On closer inspection, the event became all the more bizarre; all the ship’s papers with the exception of the captain’s logbook were missing; the clock was not working and the compass was smashed, in addition the sextant and the marine chronometer were missing. Compounding the mystery – there had being no attempt to weigh the anchor, roll up the canvas or tie the steering wheel – all contributing to the ship’s wild drifting. Mysteriously, the peak halyard, which is used to hoist the main sail, was found tied to the ship, with the other end, terribly frayed, trailing in the water behind.
Deveau’s party inspected the ship’s cargo, finding it to be completely intact; however, when it was eventually unloaded in Genoa, nine barrels were found to be empty but there was no evidence of a leak. Also, no protective clothing or raingear had being taken off the ship onto the yawl; nor had any of the six month provisions of food and clean, fresh water. Initial solutions offered, thought that the Marie Celeste had been the victim of a piracy raid but the cargo had not being touched nor had the crew’s personal valuables, making such an attack seem very unlikely.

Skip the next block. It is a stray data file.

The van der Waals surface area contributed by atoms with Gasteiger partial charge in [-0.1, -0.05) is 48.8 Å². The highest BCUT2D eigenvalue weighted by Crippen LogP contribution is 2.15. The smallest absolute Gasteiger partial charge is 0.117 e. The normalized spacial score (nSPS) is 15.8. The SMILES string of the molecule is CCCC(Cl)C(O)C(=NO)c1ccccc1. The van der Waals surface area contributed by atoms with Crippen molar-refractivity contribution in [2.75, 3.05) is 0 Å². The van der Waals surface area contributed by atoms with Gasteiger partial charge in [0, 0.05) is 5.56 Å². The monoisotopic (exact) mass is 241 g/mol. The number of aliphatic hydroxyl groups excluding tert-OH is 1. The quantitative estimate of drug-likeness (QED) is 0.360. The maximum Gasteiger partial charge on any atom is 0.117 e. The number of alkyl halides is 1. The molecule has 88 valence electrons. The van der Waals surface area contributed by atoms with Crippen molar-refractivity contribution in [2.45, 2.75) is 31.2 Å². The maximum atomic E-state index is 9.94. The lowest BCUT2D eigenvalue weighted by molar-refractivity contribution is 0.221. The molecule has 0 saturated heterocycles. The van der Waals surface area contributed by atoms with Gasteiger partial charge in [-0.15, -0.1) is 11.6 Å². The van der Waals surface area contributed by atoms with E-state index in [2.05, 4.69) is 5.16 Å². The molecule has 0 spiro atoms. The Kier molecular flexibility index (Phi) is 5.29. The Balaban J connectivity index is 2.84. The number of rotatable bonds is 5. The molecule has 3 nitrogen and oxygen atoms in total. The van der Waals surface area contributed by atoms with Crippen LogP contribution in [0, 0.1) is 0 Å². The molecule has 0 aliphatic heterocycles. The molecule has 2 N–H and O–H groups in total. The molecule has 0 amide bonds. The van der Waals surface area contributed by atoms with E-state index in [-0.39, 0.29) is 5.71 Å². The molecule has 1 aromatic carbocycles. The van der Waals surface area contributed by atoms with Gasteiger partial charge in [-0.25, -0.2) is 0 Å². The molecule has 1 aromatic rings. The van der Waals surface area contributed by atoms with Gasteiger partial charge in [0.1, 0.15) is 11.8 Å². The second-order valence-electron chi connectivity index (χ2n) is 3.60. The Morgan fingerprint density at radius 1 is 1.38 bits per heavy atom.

On closer inspection of the ship, things were discovered that indicated that the ship had been vacated in a hurry; such as an untidy mess in the captain’s quarters and unfinished calculations in the First Mate’s quarters. Unfortunately, the captain’s log only added to the puzzle as there was no mention of any bad weather or any unforeseen events, the last entry was dated 24 November and placed her one hundred miles west of the Azores. In addition to the captain’s log, the ship’s slate showed that the Marie Celeste had reached the island of Santa Maria in the Azores on the morning of the 25 November.
Russell Shortt is a travel consultant with Exploring Ireland, the leading specialists in customised, private escorted tours, escorted coach tours and independent self drive tours of Ireland.
Find More Sailing Articles